Why can’t meetings be places where work is actually done? If a group decision needs to be made, an idea needs to be brainstormed, or a set of goals needs to be developed, then why not use your recurring meeting to make that happen? Likewise, you can use meetings very strategically to check in on common goals and agreed-upon tasks. The more you bring these up in meetings with expectations of progress, the more you boost accountability.
Shaping your Agenda around your Purpose
If we can agree that the four purposes above are logical reasons to hold recurring meetings, then we must shape our agenda around them in a public and transparent way. That starts with one important assumption – that we actually have an agenda for every recurring meeting. We get lazy about agendas, don’t we? We feel like they are unnecessary or too formal for certain settings. But I would argue that dropping the agenda is the first step in losing the purpose of our recurring meetings.
So what’s the alternative?
I’m not here to argue that recurring team meetings must always be structured in rigid ways; an agenda, after all, should reflect the group’s goals. But I am here to argue that an agenda should exist, preferably one that blends predictable elements with timely adjustments.
From Pointless to Purposeful:
How to Shift the Agenda at Recurring Meetings
Below is a chart outlining each of the 5 goals for a recurring meetings, how we often see them represented, and how we can more intentionally integrate them into an agenda:
Deciding when to Cancel a Meeting
While my first piece of advice is to re-examine the purpose of your meeting and improve the time you spend together, there are also going to be times when meetings don’t need to happen. If you develop a stronger recurring meeting practice and agenda that you stick to, you’ll know better when this is the case. Without it, you risk cancelling just because no one had thought about why you need to meet.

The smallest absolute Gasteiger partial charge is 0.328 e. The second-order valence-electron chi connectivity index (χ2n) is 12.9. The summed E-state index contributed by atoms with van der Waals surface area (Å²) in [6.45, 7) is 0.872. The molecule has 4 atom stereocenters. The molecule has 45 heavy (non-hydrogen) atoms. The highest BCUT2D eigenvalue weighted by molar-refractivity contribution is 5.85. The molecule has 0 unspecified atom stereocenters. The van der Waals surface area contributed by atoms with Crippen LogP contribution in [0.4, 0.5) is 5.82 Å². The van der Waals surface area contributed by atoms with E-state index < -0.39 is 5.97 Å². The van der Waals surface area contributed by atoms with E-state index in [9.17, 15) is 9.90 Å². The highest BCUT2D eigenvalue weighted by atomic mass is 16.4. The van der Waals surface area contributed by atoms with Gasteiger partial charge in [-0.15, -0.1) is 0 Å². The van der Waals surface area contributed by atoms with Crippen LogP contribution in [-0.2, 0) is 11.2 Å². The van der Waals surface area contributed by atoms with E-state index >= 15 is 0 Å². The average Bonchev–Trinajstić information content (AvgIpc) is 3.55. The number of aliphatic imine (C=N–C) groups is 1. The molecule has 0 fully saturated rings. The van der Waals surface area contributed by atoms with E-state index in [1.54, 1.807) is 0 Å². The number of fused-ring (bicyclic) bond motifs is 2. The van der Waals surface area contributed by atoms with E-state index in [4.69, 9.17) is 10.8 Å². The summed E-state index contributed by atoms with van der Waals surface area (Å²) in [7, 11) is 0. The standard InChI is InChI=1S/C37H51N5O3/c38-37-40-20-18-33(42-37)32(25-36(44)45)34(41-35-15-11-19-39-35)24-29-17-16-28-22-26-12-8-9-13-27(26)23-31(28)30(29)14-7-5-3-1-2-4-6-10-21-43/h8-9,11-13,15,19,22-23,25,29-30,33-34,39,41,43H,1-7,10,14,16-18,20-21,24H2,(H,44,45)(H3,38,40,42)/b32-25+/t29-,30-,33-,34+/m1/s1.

Ask yourself, and ask your potential attendees:
- Does the group need some time to connect after a lot of time apart? (CONNECTIONS)
- Could our sense of team cooperation use a boost? (TEAM BUILDING)
- Do individuals on the team have issues they’d like to raise with the group? (OPEN SPACE)
- Are there collective and time sensitive projects that we need to be in the same room to discuss? (COLLECTIVE WORK)
- Is there a task we need to achieve that would be more efficient if we were all together? Did we assign tasks at our last meeting that we need to follow up on? (OUTCOMES)
If you answer “yes” to any of these questions then there is likely a good reason to meet. But if you can truly answer NO to all of them then you have a perfectly logical reason to call this meeting off an let folks get other work done. This is often the case if the group has just finished a large project together or if everyone in the group is incredibly busy with individual projects that won’t benefit from time spent with the group.
Cancel carefully, and use a cancellation to demonstrate the intentionality of your approach to recurring meetings. They have a purpose, and if that purpose won’t be reasonably served with the next one scheduled, then we’re going to wait.
SO…what will you do to change your next recurring meeting from POINTLESS to PURPOSEFUL? Need some help making the transition? Contact me for a meeting planning consult! I’d be happy to help.